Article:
Bryan Mbeumo’s double inspires Brentford to comeback win at Spurs | Premier League

For Tottenham there was more pain, more frustration, another defeat. The hope was that fans would linger in the stadium for the crucial WSL match that followed it, but instead it was well on its way to emptiness by the time the final whistle blew. Spurs have lost five of their past seven games and were helpless as Brentford turned the game on its head and ripped the points from their grasp in the second half.

Bryan Mbeumo scored twice and Yoane Wissa grabbed a late third as the Bees won for the fourth time in five matches to sit a point behind Spurs with a game to play.

The turnaround was dramatic, but in the circumstances not entirely unexpected. In his programme notes Daniel Levy, the Spurs chairman, wrote about “an immensely difficult season” during which “footballing decisions based on ambition and a desire to bring success to our club have not delivered what we have hoped”.

Before kick-off a mural of Harry Kane was unveiled opposite the ground; for this Spurs side, poised for a summer of transformation – “We shall spend the period ahead of next season working relentlessly to position our club for on-pitch success,” Levy wrote – the writing is on the wall.

Harry Kane of Tottenham Hotspur fires a fierce shot past Brentford keeper David Raya to open the scoring.
Harry Kane curls in Tottenham’s opening goal against Brentford. Photograph: Kieran McManus/Shutterstock

This may be the last this ground sees of Kane in a Spurs shirt and he provided one last memory to savour. Placing the England captain in such a dull side has only made his luminescence more thrilling and his goal, scored from 25 yards after Dejan Kulusevski nudged a free-kick into his path, was simply breathtaking.

How much suffering, how much frustration was it worth enduring simply to spend a single glorious second sitting in the warmth of the May sunshine, watching that ball dip and curl towards the top corner? It was the striker’s 28th league goal of the season, and his 10th in as many games, while all around him has fallen apart. Anyone who complains that Manchester City have turned the Premier League title race into a procession should consider what Kane did to Tottenham’s player of the season award.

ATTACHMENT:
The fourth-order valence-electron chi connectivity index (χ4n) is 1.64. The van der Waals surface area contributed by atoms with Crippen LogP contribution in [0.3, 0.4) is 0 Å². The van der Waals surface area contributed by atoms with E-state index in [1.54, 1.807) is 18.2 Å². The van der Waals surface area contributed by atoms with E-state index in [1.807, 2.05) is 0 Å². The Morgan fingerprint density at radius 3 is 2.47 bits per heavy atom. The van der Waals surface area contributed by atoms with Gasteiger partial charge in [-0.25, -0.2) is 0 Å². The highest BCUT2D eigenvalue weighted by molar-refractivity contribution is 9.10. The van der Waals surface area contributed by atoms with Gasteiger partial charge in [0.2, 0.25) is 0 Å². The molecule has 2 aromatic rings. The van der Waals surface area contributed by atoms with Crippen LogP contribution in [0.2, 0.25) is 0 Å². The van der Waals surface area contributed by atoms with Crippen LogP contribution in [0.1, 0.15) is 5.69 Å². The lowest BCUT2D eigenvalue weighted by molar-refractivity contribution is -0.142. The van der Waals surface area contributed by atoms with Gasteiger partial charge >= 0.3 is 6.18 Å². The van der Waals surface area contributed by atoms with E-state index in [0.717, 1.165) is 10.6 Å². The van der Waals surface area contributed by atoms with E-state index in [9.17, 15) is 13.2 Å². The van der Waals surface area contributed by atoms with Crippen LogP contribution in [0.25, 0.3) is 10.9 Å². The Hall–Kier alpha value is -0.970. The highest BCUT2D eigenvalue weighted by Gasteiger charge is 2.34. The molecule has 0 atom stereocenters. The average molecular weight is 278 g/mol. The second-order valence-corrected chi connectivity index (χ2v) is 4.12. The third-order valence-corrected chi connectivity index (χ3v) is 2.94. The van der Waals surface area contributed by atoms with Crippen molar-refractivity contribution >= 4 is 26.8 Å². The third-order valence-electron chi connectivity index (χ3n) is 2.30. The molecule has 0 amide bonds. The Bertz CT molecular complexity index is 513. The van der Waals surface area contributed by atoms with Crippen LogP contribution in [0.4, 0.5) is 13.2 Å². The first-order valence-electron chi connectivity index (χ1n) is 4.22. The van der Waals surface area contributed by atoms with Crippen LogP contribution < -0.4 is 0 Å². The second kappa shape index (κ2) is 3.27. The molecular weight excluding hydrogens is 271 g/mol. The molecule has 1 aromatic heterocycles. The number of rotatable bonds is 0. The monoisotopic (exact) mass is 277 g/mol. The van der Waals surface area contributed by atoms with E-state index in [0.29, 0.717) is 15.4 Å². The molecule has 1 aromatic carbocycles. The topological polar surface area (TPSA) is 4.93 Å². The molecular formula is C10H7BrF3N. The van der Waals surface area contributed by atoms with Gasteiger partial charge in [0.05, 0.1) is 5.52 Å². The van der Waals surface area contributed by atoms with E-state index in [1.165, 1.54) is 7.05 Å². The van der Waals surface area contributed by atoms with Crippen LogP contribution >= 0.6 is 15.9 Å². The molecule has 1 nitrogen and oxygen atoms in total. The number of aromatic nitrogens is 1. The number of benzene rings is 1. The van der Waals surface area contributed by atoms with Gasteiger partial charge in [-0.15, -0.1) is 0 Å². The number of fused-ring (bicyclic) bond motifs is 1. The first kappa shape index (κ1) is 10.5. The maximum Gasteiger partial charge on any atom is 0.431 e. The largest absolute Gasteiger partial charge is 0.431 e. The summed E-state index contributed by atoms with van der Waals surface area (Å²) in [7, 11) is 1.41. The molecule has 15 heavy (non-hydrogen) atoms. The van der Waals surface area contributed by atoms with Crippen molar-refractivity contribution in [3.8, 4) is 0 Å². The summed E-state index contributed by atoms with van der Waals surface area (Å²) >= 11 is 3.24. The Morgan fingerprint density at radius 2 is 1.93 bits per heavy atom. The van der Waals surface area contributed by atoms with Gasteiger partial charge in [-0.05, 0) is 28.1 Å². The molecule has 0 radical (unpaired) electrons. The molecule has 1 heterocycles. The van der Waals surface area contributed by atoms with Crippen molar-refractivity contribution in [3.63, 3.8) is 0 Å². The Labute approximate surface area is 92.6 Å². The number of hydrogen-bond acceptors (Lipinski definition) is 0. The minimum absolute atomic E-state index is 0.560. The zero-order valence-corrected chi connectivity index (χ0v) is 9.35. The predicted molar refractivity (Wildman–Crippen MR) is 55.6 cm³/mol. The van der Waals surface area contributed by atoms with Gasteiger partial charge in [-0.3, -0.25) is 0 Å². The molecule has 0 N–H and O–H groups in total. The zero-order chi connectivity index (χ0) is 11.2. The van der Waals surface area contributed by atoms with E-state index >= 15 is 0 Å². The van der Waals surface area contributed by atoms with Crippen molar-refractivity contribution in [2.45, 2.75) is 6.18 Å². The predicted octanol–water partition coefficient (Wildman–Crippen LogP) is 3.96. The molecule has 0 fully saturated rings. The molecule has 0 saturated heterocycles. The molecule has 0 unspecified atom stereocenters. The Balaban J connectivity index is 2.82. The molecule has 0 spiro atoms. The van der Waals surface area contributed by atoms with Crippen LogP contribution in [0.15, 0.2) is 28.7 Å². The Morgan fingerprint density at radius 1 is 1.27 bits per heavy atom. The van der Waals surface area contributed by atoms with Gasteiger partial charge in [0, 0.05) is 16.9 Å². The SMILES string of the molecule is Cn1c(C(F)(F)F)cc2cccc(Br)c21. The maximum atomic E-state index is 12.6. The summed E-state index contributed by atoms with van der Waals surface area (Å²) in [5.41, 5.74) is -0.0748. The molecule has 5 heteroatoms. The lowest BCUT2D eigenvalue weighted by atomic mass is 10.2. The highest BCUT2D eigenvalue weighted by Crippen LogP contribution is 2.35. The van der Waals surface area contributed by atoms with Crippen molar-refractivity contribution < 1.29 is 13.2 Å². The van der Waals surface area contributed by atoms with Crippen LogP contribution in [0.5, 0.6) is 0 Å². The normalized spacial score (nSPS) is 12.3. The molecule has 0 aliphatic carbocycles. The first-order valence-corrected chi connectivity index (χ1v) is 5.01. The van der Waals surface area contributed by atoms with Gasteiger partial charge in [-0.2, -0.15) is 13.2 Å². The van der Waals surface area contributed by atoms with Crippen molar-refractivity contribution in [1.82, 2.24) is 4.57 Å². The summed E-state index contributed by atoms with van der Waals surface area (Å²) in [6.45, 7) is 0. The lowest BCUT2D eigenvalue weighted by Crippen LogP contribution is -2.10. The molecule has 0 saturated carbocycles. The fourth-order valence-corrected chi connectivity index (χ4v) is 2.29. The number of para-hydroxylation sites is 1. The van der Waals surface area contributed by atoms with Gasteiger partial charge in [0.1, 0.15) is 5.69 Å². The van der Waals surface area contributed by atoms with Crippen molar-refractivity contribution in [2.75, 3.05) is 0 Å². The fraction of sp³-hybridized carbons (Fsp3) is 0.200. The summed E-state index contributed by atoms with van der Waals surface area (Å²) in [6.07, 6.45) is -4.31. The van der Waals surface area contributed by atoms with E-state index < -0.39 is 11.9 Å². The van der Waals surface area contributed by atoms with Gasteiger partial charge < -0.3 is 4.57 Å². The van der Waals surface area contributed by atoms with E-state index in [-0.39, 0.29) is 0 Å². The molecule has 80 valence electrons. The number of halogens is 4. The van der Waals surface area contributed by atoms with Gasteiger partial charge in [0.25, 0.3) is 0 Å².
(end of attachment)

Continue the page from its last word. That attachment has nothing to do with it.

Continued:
Buoyed by an early goal, Tottenham flowed impressively for the remainder of the first half, but did not convert their chances. As Ryan Mason, their interim manager, put it: “We just needed to take our opportunities when they came in the first half – and in the second half they really took theirs.”

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The arrival of Mikkel Damsgaard, to assist Vitaly Janelt in patrolling the space in front of the defence, was the catalyst. “His ability to put a few passes together, to take the right decision, was part of changing the game,” said Thomas Frank.

Tottenham’s attacks faltered, and at the first sign of pressure their defence buckled. From a throw-in in the 50th minute the ball was worked from left to right where Mbeumo cut on to his left foot and speared a shot across goal and past a leaden-footed Fraser Forster.

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Six minutes later Mbeumo volleyed a shot straight at the goalkeeper, and six minutes after that Aaron Hickey was given the space to measure a simple pass through the gap between full-back and centre-half and Mbeumo cut into the area before finishing smartly.

In desperation, Spurs threw on forwards. Lucas Moura was rapturously received, on his final home appearance before he leaves in the summer; Richarlison not so much. The latter twice came close to scoring, headers clawed on to a post and over the bar in the space of a few stoppage-time seconds, but by then the game was lost.

The final goal was an act of self-sabotage, Oliver Skipp dallying on the ball from a throw-in as two black shirts closed in, and Mbeumo setting up Wissa to deal the killer blow to a moribund team.

“Playing the perfect 90 minutes is very rare,” Frank said. “I expect us to do better first half, but the second half was probably our best away half of the season.”

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